What sorts of projects do you see writers working on at your annual retreat?


Retreat participants arrive with all sorts of projects and at all stages of their creative development. For example, an award-winning poet spent her retreat time focusing on her second manuscript of collected works. At another retreat, a writer came who had taken a one-year leave of absence to work on his novel manuscript. Add to that a songwriter who polished music and lyrics to be ready to produce a demo and a young writer who arrived to work on her first novel outline. We see new writers, just beginning to explore their creative voice. And we have writers with a strong publishing history, looking for a retreat space in which to develop new projects. There is no "criteria" to enjoy a Writescape retreat — you just need to want to write.

Our retreats have attracted the interest of other arts community members, and this year we welcome artist and instructor Margaret Farrar, who will run a concurrent ArtScape retreat for visual artists at Spring Thaw 2011.

We expect that having visual artists in our midst will add to the creative energy for both groups. Gwynn and I work hard to make each retreat a new and enriching experience. We have several retreat participants who have registered for every retreat since 2008. One participant has flown in from Alberta for every retreat since Spring Thaw 2009. And this spring we welcome back a New Jersey resident who drove up for our first retreat in 2008.


How does your work as editors and mentors at Writescape influence your own writing?


It is humbling to be asked by other writers to read their work and offer feedback. It is also inspiring and educational. In all the manuscript feedback we give, we have learned to identify and articulate aspects of the craft, which in turn enhance our workshops and our own writing.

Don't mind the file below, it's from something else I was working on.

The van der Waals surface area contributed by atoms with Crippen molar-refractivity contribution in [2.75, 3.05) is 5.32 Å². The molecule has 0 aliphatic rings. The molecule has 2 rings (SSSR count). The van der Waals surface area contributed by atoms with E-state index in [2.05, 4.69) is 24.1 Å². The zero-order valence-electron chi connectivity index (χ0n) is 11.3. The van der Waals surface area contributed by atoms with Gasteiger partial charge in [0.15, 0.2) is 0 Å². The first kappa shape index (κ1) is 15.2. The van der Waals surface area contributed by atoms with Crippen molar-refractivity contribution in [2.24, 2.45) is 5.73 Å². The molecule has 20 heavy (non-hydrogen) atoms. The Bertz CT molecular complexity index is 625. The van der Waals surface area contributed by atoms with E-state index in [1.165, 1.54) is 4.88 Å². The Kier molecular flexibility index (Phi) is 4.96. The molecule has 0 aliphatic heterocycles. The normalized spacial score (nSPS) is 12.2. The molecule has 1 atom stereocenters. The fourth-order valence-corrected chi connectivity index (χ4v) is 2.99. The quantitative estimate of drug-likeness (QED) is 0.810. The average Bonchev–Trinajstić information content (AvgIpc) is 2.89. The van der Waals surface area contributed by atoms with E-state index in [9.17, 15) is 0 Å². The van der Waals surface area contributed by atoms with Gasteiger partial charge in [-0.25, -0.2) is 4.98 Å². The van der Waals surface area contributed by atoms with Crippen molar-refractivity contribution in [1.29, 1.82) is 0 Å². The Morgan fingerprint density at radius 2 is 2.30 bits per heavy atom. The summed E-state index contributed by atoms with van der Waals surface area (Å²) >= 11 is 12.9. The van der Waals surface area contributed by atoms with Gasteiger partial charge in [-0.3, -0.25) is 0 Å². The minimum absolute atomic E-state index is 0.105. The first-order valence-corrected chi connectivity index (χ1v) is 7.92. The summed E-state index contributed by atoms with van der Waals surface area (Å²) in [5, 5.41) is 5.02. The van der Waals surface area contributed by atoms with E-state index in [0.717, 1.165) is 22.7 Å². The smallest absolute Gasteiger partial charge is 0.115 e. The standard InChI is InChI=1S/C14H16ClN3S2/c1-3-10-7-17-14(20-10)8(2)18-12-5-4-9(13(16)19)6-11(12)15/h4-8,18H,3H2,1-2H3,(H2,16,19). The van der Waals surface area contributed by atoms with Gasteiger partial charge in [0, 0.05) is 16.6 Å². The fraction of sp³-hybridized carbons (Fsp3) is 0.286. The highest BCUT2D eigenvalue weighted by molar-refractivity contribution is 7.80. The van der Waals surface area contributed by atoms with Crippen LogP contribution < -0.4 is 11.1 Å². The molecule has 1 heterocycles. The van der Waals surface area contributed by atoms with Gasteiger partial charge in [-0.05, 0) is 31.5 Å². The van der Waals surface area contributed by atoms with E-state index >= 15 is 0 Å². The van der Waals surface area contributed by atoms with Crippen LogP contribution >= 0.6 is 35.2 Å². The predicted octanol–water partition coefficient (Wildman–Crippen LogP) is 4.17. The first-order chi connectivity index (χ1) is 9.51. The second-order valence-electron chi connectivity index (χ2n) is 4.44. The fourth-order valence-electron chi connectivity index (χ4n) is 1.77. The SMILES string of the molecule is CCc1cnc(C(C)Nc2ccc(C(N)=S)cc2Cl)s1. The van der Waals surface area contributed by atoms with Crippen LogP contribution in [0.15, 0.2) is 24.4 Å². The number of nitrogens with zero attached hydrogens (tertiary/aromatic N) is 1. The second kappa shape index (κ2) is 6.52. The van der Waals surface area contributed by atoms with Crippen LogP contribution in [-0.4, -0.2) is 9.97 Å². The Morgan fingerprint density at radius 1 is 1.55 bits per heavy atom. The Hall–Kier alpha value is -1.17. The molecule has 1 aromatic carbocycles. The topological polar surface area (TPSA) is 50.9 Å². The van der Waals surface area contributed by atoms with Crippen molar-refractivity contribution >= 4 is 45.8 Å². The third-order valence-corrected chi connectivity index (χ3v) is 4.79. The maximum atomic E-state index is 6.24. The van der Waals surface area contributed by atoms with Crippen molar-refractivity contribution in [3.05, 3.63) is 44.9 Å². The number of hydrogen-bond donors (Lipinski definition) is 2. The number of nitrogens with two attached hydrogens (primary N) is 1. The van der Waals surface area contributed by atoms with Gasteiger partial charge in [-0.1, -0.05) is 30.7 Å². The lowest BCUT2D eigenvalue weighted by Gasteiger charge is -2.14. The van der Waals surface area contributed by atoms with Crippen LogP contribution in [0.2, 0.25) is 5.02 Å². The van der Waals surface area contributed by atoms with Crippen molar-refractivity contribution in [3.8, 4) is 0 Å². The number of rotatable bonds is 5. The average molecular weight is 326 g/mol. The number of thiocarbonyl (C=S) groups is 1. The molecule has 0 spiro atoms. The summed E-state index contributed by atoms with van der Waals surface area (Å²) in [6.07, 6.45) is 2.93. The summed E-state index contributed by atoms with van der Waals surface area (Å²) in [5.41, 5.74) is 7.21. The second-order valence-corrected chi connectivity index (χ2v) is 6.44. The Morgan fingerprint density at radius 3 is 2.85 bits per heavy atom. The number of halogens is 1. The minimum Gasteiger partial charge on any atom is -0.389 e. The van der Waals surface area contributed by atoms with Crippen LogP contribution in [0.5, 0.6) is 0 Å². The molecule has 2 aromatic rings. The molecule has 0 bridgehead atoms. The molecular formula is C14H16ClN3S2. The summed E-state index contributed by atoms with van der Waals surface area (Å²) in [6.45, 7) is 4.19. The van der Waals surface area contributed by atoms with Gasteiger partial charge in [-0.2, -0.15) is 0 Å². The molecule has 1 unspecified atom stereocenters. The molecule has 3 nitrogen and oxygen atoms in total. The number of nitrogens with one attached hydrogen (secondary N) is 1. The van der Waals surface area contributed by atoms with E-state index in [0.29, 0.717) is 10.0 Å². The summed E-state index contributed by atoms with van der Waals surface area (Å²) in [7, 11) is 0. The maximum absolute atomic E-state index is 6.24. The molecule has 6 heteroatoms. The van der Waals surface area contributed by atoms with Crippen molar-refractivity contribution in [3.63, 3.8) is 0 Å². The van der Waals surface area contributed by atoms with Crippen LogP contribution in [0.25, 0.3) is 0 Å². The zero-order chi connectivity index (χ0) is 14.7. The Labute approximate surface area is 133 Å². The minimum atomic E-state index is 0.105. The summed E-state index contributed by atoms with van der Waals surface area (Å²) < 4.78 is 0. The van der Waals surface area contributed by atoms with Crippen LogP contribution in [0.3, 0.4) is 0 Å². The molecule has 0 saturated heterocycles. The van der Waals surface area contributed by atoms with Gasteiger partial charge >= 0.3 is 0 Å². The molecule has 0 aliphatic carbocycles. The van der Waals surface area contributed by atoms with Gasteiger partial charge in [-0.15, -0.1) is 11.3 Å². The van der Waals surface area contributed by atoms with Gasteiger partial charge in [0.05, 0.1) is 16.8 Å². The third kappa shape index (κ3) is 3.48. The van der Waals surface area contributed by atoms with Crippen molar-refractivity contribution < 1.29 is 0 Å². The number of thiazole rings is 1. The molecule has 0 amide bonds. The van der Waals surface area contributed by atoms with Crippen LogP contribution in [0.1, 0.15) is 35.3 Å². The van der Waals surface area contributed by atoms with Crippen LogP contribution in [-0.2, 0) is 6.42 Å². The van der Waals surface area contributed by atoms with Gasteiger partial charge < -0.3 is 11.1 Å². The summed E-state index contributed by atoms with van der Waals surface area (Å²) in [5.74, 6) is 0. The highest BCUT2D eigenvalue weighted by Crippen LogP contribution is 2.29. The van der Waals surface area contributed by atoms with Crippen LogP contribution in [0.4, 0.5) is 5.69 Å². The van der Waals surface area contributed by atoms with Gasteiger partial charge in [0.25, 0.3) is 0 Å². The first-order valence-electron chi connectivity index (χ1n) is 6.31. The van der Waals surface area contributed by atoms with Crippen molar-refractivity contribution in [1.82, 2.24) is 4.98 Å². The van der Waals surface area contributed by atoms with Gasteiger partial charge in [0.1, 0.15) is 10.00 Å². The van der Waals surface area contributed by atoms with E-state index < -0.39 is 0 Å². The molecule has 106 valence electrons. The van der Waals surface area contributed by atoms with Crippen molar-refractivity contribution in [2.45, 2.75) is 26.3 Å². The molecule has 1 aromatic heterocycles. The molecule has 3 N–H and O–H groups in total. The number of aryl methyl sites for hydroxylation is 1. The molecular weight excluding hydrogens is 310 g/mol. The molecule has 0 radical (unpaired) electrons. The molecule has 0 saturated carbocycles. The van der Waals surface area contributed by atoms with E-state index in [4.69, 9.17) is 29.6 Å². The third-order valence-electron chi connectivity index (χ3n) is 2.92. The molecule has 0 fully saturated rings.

So many writers take enormous risks with their writing — trying on new genres, shaking up the "expectations" of certain tropes or concepts, and creating new and exciting work. This certainly has an effect on us. For example, being in the company of three children's authors inspired Gwynn to begin a children's novel.

All of that risk-taking inspires Gwynn and me to take risks with our craft, and to value the gift of creating something that perhaps will inspire others. There's no greater compliment to a writer.


Writers at all stages in their careers have to struggle to make time for their work. What advice do you have to writers who are trying to balance a busy life with their dedication to their craft?


It is a struggle that both Gwynn and I are intimately familiar with, and one that we continue to have.

But not everyone can find three days to disappear from life's responsibilities so they can focus on writing. Even if all you can manage is a lunch hour at work, try using some of that time every day to devote to your project. Some writers get up an hour earlier each day to write. Some stay up after everyone has gone to bed. And some slip out to the library on weekends and find a quiet corner in which to write.

Writing may be a solitary act, but it doesn't have to be lonely. Networking organizations such as The Writers' Community of Durham Region and Spirit of the Hills in Northumberland offer opportunities to meet and network with other creative people. Check with your local library or Google "writers group/organization" and your municipality; writers are everywhere in Ontario and so are writing groups.